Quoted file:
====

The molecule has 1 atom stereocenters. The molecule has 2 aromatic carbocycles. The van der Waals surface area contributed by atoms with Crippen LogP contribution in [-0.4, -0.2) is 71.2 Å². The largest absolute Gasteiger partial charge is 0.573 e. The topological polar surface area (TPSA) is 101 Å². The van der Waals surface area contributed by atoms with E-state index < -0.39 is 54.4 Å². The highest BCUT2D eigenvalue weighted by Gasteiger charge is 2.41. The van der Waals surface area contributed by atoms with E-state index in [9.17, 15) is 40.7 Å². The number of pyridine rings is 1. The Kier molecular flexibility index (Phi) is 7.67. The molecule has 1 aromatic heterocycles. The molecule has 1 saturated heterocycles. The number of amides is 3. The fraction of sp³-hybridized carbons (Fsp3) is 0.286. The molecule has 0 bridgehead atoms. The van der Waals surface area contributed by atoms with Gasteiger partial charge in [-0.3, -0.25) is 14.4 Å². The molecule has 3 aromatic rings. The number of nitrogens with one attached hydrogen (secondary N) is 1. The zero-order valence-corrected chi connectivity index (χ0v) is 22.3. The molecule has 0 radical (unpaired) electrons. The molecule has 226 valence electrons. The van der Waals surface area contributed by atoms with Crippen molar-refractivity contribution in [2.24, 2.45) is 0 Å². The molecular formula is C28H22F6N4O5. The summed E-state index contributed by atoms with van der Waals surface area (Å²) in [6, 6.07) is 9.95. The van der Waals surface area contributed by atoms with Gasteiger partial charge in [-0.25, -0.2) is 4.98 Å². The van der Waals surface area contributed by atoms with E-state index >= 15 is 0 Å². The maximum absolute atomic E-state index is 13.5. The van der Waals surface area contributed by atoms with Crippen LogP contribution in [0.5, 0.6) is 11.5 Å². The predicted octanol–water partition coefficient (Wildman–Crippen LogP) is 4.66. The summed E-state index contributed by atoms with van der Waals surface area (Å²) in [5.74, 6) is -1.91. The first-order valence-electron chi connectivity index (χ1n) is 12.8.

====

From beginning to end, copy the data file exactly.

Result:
The molecule has 1 atom stereocenters. The molecule has 2 aromatic carbocycles. The van der Waals surface area contributed by atoms with Crippen LogP contribution in [-0.4, -0.2) is 71.2 Å². The largest absolute Gasteiger partial charge is 0.573 e. The topological polar surface area (TPSA) is 101 Å². The van der Waals surface area contributed by atoms with E-state index < -0.39 is 54.4 Å². The highest BCUT2D eigenvalue weighted by Gasteiger charge is 2.41. The van der Waals surface area contributed by atoms with E-state index in [9.17, 15) is 40.7 Å². The number of pyridine rings is 1. The Kier molecular flexibility index (Phi) is 7.67. The molecule has 1 aromatic heterocycles. The molecule has 1 saturated heterocycles. The number of amides is 3. The fraction of sp³-hybridized carbons (Fsp3) is 0.286. The molecule has 0 bridgehead atoms. The van der Waals surface area contributed by atoms with Gasteiger partial charge in [-0.3, -0.25) is 14.4 Å². The molecule has 3 aromatic rings. The number of nitrogens with one attached hydrogen (secondary N) is 1. The zero-order valence-corrected chi connectivity index (χ0v) is 22.3. The molecule has 0 radical (unpaired) electrons. The molecule has 226 valence electrons. The van der Waals surface area contributed by atoms with Crippen molar-refractivity contribution in [2.24, 2.45) is 0 Å². The molecular formula is C28H22F6N4O5. The summed E-state index contributed by atoms with van der Waals surface area (Å²) in [6, 6.07) is 9.95. The van der Waals surface area contributed by atoms with Gasteiger partial charge in [-0.25, -0.2) is 4.98 Å². The van der Waals surface area contributed by atoms with E-state index >= 15 is 0 Å². The maximum absolute atomic E-state index is 13.5. The van der Waals surface area contributed by atoms with Crippen LogP contribution in [0.5, 0.6) is 11.5 Å². The predicted octanol–water partition coefficient (Wildman–Crippen LogP) is 4.66. The summed E-state index contributed by atoms with van der Waals surface area (Å²) in [5.74, 6) is -1.91. The first-order valence-electron chi connectivity index (χ1n) is 12.8.